Scarlett O’Mara

1 Style arc Mara Shirt Dress1 mara shirt dressIf Style Arc was a parent rather than a pattern company, the kind of parent it would be is the kind that teaches its kid to swim by throwing it into a lake off a jetty.

There ain’t much handholding in the Mara Shirt Dress instructions.

1 Pocket with Flap Style Arc MaraExhibit one: constructing the shirt pocket.  “Fold the pocket in half and stitch as marked on the pattern to create a box pleat.”  But fold in half which way?  Right sides together or wrong sides?  I went with right, which was wrong.  An inch of ink could have explained.  Instead I hear voices:  ‘But Marianna mate, it’s so obvious, how could you have been so …. stupid?!’

1 shirt cuffExhibit two: here’s the shirt cuff.  And amongst the following sentences are the instructions on how to achieve it: “with right sides facing sew the top sleeve to the under sleeve. Follow the notches.  Sew the under sleeve seam and the back seam to down to the sleeve opening.  Sew the outer cuff edge to the sleeve opening, pin the inner cuff to the sleeve seam and sink stitch.”

Yeah,  😕   I’m gonna need some diagrams….1 Stylearc Mara  pocket and short sleeveNotice my sleeves are a lot shorter than on the pattern illustration.  That’s right, there’ve been … amputations.

My choice of fabric – a sheer linen from Simply Fabrics (£6) and redder than these pinkish pictures suggest – compromised the project somewhat as the seam finishes would have been visible from the right side.  So to achieve a less unkempt look, I had to choose French and flat-felled seams; both annoying to alter. Also, I had to omit the side pockets as they showed through and just looked floppy like elephant ears.

1 Style arc Mara Shirt Dress Back view

But despite being traumatised by evidence of my incompetence and amateurism, I enjoyed making this and I think it’s a great-looking dress.  The collar is elegant, the button fly-front looks very professional (and that part was easy) while the sleeves are narrow-fitting and feminine.  During the project, which was drawn out and marked by many interruptions, each morning I’d enter the room where the dress draped over the dummy by the window and I’d be overwhelmed by the gorgeous colour, all walls awash in a shade of blood.

I’m not sure what to wear under it yet.  My jeans are a bit heavy.  Maybe a black leotard and a mini (sooo 1993)?

I’m sewing another vibrant-coloured version of this for my mum but she’s not around for a fitting so I’m off to make something from Colette Patterns now.  Colette’s a helicopter parent.  The kind that reminds you that after sewing the left sleeve to do the other side!  🙂1 S o M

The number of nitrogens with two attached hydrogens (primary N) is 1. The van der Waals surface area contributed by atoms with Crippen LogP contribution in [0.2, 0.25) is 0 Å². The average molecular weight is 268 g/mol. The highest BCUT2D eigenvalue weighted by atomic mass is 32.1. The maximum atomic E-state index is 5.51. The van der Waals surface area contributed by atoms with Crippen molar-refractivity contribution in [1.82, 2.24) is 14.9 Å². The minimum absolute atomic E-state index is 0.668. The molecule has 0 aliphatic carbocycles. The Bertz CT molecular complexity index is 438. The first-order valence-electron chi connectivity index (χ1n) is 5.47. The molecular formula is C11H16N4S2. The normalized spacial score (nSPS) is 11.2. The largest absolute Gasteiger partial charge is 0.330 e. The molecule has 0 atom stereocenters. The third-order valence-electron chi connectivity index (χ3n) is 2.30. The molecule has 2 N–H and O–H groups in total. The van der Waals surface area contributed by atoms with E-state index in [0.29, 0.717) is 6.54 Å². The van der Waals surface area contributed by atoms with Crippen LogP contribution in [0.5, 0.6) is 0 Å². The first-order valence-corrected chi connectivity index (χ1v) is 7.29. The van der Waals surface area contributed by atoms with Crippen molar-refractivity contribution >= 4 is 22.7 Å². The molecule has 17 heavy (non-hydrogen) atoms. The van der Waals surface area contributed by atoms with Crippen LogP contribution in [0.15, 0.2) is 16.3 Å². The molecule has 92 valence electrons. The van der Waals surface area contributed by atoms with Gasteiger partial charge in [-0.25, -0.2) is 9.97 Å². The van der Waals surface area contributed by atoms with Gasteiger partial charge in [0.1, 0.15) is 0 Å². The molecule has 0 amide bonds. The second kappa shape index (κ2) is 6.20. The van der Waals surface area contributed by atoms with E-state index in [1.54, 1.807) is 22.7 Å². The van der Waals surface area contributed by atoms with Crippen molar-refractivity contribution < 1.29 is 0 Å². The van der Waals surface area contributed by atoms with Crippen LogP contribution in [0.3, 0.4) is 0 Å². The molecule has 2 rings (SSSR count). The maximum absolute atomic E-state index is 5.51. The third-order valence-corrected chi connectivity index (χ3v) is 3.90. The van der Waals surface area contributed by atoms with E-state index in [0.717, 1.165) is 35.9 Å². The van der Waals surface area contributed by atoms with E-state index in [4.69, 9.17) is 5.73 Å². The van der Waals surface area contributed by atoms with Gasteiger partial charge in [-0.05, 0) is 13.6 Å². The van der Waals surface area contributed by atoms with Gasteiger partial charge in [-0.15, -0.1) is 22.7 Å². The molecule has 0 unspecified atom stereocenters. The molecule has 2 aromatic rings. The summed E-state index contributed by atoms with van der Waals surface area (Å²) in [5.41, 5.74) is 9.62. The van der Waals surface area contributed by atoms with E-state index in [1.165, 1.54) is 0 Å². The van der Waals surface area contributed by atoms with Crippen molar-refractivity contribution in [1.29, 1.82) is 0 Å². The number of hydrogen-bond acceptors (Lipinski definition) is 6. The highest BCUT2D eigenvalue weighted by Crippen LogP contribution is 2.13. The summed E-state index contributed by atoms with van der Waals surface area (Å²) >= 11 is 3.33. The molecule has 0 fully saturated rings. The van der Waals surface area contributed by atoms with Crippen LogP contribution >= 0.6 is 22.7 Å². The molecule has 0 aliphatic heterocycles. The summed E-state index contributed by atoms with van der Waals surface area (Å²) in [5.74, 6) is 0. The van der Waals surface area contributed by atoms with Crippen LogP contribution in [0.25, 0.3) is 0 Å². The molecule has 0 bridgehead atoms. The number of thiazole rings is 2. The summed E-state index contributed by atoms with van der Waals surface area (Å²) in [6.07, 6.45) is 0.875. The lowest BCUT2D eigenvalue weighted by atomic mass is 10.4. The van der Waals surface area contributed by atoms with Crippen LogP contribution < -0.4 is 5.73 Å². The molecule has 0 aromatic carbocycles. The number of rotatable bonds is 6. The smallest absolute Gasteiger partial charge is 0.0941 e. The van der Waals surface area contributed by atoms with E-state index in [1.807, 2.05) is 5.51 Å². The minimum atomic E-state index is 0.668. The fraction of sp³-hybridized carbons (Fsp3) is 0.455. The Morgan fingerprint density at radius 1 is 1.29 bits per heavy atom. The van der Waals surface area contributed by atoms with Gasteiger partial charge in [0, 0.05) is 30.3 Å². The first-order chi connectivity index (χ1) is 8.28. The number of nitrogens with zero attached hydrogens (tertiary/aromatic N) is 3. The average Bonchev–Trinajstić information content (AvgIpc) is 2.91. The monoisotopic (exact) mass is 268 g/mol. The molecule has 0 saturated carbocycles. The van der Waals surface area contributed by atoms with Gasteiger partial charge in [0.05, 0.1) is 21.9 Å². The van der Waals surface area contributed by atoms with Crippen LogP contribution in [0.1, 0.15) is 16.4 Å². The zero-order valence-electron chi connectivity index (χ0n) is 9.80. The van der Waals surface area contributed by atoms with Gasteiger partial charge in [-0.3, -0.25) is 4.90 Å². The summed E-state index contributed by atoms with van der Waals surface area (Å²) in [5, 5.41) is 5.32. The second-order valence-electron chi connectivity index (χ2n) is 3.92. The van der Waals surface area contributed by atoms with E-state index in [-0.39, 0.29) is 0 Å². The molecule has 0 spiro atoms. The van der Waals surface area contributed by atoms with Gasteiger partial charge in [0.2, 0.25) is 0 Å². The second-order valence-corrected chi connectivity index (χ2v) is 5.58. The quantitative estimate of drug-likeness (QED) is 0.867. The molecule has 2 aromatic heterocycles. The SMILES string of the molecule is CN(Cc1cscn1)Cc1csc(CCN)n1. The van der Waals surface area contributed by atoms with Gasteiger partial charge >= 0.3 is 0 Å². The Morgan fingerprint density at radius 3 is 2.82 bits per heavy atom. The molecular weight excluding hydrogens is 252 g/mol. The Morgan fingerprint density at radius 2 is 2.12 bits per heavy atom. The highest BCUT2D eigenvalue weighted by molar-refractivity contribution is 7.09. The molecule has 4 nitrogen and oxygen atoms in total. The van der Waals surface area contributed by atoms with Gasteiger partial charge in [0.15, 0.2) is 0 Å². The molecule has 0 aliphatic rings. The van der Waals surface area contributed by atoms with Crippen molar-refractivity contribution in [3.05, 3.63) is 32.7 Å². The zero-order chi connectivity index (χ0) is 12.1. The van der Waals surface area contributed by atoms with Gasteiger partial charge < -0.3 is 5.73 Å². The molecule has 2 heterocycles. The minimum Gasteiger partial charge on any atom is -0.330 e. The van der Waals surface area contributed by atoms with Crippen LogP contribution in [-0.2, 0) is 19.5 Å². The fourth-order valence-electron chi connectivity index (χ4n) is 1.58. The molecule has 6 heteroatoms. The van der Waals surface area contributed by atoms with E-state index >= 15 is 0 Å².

Loopy Dress

1 loopy loops1 Measurements BackMy newest client, who got in touch via this blog, lives on the other side of the world so I’ll never even see her 😥 She asked for a copy of a dress I made for myself that I blogged a while back.  We exchanged a few emails to get an idea of how this would work, discussing fabrics, a deadline, payment and measurements – but mostly measurements.  I sent a couple of pictures like this one.

Then off I went.

The main worry was making the dress too small.  The black fabric I picked has the tiniest amount of stretch and I used the Winifred Aldrich close-fitting dress block (which, as you may know, isn’t all that close-fitting) to design a sloper on which to base the dress pattern.

Making the inside of the garment nicely finished is very important to me, even more so when sewing for a client who might only have RTW garments to compare to, but on this occasion I abandoned my usual French seams.  The dress will probably have to be adjusted by the client and while contour darts can quickly be narrowed or widened, letting out a French seam can be a bit of a nightmare.  Not only are there two stitching lines to unpick, but the inner seam is likely to be closely trimmed.

1 inside outInstead, I left the seam allowances untrimmed (in case there are places where the garment needs to be made bigger) and bound them Hong Kong style.  The white binding is consistent with the colour scheme of the dress: can you guess what it is yet?!

1 scrap practice


The dress has a ‘loop and button’ closure but not of the delicate, bridal variety (this is meant to be a utalitarian garment).  I’ve only done loops once before so thought I might do some desk research to enable me to do it as professionally as possible.  The buttons on the left side are placed exactly at the centre front, as for a shirt with buttonholes, but the loop side edge therefore has to move back and it’s really the loops that are placed at the centre front of the right side.  But which part of the loop is the exact middle?  The  outer edge?  The hole?   And as for the rouleau strips: how long to make them in relation to the button size?

Well, maybe there’s a magic formula somewhere but I realised I’d have to make some samples and take measurements from those that worked!

I did pick up one helpful tip (from here, as usual) for sewing loops.  Use sticky tape when aligning the strips with the raw edge of the garment as there’s less movement than if using pins or tacks.

1 raw edges together

Place loop strips at tailor tacks, raw edges aligned, stitching facing up, and affix with narrow strips of tape

Trim away SAs and remove tailor tacks

Oh, and place the stitched side of the strips up so when the sewing is done and flipped over, the stitching doesn’t show.

No need to peel off all those bits of tape: this whole section will get cut away.

It was hard to ‘let go’ and put the dress in the post.  I guess I feel it’s not quite ready as I haven’t seen it on the client.  And I no longer have control, if that makes sense.  But we posed for a photo together, the dress and I, with the ever-present Blogstalker looking on.

1t blogstalker is so silly